Poland’s Anti-Terror Law
Recommendations for U.S. officials attending Warsaw NATO Summit 2016
Since the right-wing Law and Justice Party took office in Poland after the October 25, 2015 election the Polish government has begun passing legislation that threatens the rule of law and fundamental human rights. Having gained a wide margin of support in the Polish Parliament—only 14 seats away from a super-majority in the Sejm (lower house) —and with President Andrzej Duda and Prime Minister Beata Szydlo firmly supportive of its policies, Law and Justice is implementing policies that fundamentally threaten what was once considered one of the firmest democracies in Central Europe and a key democratic ally of the United States. Law and Justice is wielding its power over the executive and legislative branches to threaten the judiciary, hampering its ability to review challenges to its recently-passed actions and policies.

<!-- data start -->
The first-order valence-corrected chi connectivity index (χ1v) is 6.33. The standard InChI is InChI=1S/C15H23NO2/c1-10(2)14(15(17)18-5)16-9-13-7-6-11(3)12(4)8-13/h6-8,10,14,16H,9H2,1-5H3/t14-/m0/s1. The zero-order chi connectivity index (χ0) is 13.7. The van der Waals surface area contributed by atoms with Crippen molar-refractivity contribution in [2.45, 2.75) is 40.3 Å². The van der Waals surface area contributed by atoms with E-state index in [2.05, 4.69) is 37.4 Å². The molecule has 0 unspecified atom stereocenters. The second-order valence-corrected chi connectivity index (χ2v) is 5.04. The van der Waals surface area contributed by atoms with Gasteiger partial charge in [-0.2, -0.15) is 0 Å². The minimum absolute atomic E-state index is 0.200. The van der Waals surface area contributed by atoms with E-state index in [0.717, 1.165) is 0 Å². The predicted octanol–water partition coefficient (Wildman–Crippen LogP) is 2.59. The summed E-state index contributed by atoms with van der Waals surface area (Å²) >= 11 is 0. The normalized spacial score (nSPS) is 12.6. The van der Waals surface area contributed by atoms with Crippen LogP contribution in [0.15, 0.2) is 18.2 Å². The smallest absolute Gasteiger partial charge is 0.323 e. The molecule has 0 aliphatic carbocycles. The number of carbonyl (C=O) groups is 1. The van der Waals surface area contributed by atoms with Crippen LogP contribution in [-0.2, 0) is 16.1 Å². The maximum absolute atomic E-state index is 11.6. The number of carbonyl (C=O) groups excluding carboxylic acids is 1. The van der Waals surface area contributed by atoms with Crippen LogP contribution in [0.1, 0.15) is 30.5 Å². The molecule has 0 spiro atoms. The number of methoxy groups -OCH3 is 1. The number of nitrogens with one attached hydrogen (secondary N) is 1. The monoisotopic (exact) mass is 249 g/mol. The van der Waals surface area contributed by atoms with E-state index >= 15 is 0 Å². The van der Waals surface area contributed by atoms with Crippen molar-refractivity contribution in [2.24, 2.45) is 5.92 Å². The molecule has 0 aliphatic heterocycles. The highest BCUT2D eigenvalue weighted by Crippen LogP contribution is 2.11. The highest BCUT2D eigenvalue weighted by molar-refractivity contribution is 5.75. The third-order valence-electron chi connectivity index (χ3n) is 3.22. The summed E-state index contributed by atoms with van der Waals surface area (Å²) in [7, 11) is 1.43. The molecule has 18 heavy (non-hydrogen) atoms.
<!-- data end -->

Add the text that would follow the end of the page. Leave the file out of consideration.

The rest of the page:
These new policies concern the make-up of the Constitutional Tribunal, the laws governing its decision-making, laws governing media control and publishing, laws governing police powers and surveillance generally, and the current law regarding anti-terrorist activity. These laws have been passed on a very short timeframe and with little, if any, consultation with the public, civil society, or even discussion within the parliament itself.